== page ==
Sunderland is once again supporting International Day Against Homophobia, Transphobia and Biphobia (IDAHOTB) by raising the rainbow flag at the civic centre.
The Mayor of Sunderland, Councillor David Snowdon raised the rainbow flag at Sunderland Civic Centre to show solidarity for sexual and gender diversity, ahead of the day itself on Monday 17 May. The Rainbow Flag will remain flying over the civic centre until Tuesday.
Landmarks across the city including National Trust-owned Penshaw Monument, Northern Spire bridge, Hylton Castle, Fulwell Mill and Keel Square and the white lighthouse at Seaburn are also being lit up in rainbow colours this Sunday 16 May in support of the day.
The Mayor, Cllr David Snowdon, said: “Raising the Rainbow Flag in recognition of The International Day Against Homophobia, Transphobia and Biphobia has become a regular fixture in Sunderland’s calendar. It is wonderful to witness the Rainbow Flag flying prominently across the city and I feel that this year’s theme ‘Together, resisting, supporting, healing’ has particular resonance given the struggles that we have all faced over the last 18 months.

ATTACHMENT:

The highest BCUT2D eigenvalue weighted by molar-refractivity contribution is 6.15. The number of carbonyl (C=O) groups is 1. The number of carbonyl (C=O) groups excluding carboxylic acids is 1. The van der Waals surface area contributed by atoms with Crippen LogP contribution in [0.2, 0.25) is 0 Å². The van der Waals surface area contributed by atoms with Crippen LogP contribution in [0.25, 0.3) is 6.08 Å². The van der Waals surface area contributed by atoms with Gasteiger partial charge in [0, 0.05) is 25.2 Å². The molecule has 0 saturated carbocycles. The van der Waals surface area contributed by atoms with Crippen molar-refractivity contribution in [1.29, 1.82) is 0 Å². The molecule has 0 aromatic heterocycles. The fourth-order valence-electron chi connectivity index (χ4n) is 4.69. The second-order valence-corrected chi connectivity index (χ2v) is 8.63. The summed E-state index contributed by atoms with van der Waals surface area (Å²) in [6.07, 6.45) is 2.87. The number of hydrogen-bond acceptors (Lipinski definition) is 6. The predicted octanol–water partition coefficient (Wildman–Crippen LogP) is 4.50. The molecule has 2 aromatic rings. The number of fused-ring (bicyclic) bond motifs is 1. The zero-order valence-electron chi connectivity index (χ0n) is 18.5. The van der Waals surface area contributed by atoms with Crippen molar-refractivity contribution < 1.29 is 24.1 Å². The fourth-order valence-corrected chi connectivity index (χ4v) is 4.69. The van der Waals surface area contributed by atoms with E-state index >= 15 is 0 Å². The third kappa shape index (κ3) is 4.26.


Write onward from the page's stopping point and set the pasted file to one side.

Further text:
“Many of us have suffered from loneliness and isolation over the last year but it must be even more difficult if you are from the LGBT community in an unsupportive family environment from which you can’t escape. Sadly, intolerance does exist, and we must work together to ensure that everyone in our city feels and is safe. Nobody should have to put up with discrimination and intolerance.
“LGBT young people, in particular, are at high risk of intolerant attitudes and hostility, and in recent years, online bullying and hate speech has added to their plight. We must collectively address these attitudes where they come to the fore and encourage anyone subject to hate speech to report it. It is only by understanding the scale of the problem that we can begin to work with our partners to tackle the issues and to make sure that the city is a safe environment for everyone.”
IDAHO (International Day against Homophobia) was launched in 2004 and has since become internationally recognised. In 2009 it became IDAHOT when transgender was added to recognise the different issues between sexual orientation and gender expression. In 2015, biphobia was also added to the title, to acknowledge the specific issues faced by bisexual people.
If you or someone you know has suffered violence or hostility because of your sexual orientation, gender identity (including Trans), race, disability, age, race or faith call: 0191 520 5550, calls are confidential
You can also report to the Police: In a non-emergency call 101
If you or someone else is in immediate danger call 999
For more information on the international campaign http://dayagainsthomophobia.org/